I managed to shoot out urgent e-mails as quick as a the fastest gun in the wild west. Within 12 minutes, we had almost 100% of the group in. A little tardy, but we went the whole 60 minutes and I believe no worse for wear. At least that’s what I heard back from people…I am looking forward to hearing the recording!

Here’s your message. Mistakes will happen to the best of us. How you respond is critical. Recovery means making the best decisions you can at the time with the knowledge you have. My decision could have been one of two things:

  1. Cancel today and send out a re-scheduled day and time
  2. Try like heck to get everyone on board, start a little late, and do my best

I opted for the latter. Either one could have worked but my gut feeling was to get these folks taken care of today because another time might not work. I had the recording so for those who never made it in, or were late, we had a solution for.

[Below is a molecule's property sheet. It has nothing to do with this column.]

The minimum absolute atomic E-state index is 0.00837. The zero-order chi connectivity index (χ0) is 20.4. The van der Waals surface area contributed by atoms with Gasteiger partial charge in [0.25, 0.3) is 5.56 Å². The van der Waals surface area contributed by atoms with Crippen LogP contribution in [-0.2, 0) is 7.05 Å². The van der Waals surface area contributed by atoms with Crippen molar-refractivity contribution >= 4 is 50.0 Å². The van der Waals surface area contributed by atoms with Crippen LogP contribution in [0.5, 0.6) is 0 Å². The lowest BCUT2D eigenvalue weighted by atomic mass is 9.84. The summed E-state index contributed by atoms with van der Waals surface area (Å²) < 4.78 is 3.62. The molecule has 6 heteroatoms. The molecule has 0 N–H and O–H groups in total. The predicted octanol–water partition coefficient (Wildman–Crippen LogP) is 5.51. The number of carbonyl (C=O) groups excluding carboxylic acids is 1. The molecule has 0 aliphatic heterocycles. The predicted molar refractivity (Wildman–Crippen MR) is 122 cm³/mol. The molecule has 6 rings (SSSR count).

What’s your disaster recovery plan? You can’t know them all (that’s why they are called disasters), but you can know your own personal style and have a standard response. This happens to be mine. If you can identify what yours is, the next disaster won’t end up being so disastrous.

© 2010 Dan Weedin. All Rights Reserved

How to Find Stories to Blog About

One of my mentor clients asked me today, “Where do you find things to blog about?” A good question that I thought many of you may also be asking.  Here it is. Get ready to cut and paste this interminable answer in your brain. Ready?

Life.

I guarantee that things happen to you every single day that you can write about, blog about, or use for a story in a speech. You just have to be in the moment and be able to use your life as a metaphor.